0
Research Papers

An Investigation Into the Decision Analysis of Design Process Decisions

[+] Author and Article Information
Stephanie C. Thompson

Model-Based Systems Engineering Center, G. W. Woodruff School of Mechanical Engineering, Georgia Institute of Technology, Atlanta, GA 30332stephaniecthompson@gatech.edu

Christiaan J. J. Paredis

Model-Based Systems Engineering Center, G. W. Woodruff School of Mechanical Engineering, Georgia Institute of Technology, Atlanta, GA 30332chris.paredis@me.gatech.edu

While we recognize that Howard and Matheson make no distinction between the subjective or objective probabilities, we believe that all probabilities in the context of decision theory are subjective probabilities because they represent the beliefs of the decision maker. This is the case whether or not those beliefs are supported by objective frequency data. Thus, we use the term subjective probability to represent decision maker’s beliefs throughout this paper.

This is the same payoff function used by Ling et al. (19), although we have changed the failure cost from $1 M to $300 M to represent the cost of replacing the vessel when it fails by leaking rather than by bursting.

This definition establishes an analysis as an information source in agreement with the definition of information adopted by Ling et al.  in Ref. 19. Their definition of information differs from that in Ref. 23.

J. Mech. Des 132(12), 121009 (Dec 07, 2010) (9 pages) doi:10.1115/1.4002969 History: Received May 25, 2009; Revised October 28, 2010; Published December 07, 2010; Online December 07, 2010

Although recent work in decision-based design (DBD) recognizes the need for an enterprise perspective in which the expected profit is the primary driver of utility, for the overwhelming majority of contributions in the DBD literature, the emphasis in the problem formulation is exclusively on the design artifact. This formulation of DBD problems is too narrow in scope, because the use of resources during the design and development phase is overlooked, making it impossible to consider the tradeoffs between the quality of the design artifact and the cost of the design process. We aim to establish a new DBD perspective that more accurately represents the tradeoffs under consideration in an enterprise context by studying the design actions with decision analysis. As a first step toward establishing this new perspective, a simple example problem of material selection for a pressure vessel is introduced and analyzed in this paper. Although several simplifying assumptions are made, the intent of this work is to qualitatively explore the impact of relaxing some of the assumptions implicitly made in previous work in DBD, specifically the assumption of ignoring the costs of the design phase and the assumption that the value of a particular analysis is independent of the ability to gain additional information from subsequent analyses. This work confirms that an analysis is worth performing only when the cost is low, the quality is high, and the overlap in the predicted utility of the two concepts is significant. These insights are also compared with the related work in information economics. We show that the decision analysis of design process decisions provides a more comprehensive model of the problem when multiple information sources can sequentially be used.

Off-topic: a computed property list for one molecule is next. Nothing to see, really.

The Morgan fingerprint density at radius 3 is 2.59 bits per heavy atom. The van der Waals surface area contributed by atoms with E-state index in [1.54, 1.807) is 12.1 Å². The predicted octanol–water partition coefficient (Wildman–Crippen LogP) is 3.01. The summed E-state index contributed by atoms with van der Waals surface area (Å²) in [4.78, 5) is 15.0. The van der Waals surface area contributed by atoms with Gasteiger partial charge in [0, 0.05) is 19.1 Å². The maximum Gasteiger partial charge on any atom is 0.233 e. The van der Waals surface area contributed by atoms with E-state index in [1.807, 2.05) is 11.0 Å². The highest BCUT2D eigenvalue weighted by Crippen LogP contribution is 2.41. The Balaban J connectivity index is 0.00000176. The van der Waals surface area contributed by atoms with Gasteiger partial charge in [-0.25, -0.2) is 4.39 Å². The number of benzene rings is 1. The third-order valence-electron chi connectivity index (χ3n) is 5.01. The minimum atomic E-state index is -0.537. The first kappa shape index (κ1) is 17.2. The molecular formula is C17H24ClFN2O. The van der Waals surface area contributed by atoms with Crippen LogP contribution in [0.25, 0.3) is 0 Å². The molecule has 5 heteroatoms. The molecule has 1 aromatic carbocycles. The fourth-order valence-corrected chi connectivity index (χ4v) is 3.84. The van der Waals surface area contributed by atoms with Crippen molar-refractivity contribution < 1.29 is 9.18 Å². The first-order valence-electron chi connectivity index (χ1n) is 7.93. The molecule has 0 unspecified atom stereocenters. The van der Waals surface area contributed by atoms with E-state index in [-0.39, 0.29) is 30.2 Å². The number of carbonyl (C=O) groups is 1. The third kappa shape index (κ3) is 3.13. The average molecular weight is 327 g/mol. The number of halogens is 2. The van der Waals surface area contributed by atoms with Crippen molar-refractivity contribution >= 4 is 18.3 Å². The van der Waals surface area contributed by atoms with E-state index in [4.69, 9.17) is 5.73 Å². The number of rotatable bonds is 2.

FIGURES IN THIS ARTICLE
<>
Copyright © 2010 by American Society of Mechanical Engineers
Your Session has timed out. Please sign back in to continue.

References

Figures

Grahic Jump Location
Figure 1

Trends of (a) expected payoff, (b) vessel wall thickness, and (c) probability of failure versus mean and standard deviation of material strength at the point of maximum expected utility (Eq. 2)

Grahic Jump Location
Figure 2

Cumulative distribution functions for materials A and B

Grahic Jump Location
Figure 3

Decision tree for the pressure vessel decision problem

Grahic Jump Location
Figure 4

Boundary plot comparing (a) full and (b) truncated decision trees; strength of material B∼N(1000,60) MPa

Grahic Jump Location
Figure 5

Boundary plots for increasing analysis cost (SA=select A, SB=select B, AA=analyze A, and AB=analyze B)

Grahic Jump Location
Figure 6

Boundary plots for decreasing quality of the analysis (SA=select A, SB=select B, AA=analyze A, and AB=analyze B)

Tables

Errata

Discussions

Some tools below are only available to our subscribers or users with an online account.

Related Content

Customize your page view by dragging and repositioning the boxes below.

Related Journal Articles
Related eBook Content
Topic Collections

Sorry! You do not have access to this content. For assistance or to subscribe, please contact us:

  • TELEPHONE: 1-800-843-2763 (Toll-free in the USA)
  • EMAIL: asmedigitalcollection@asme.org
Sign In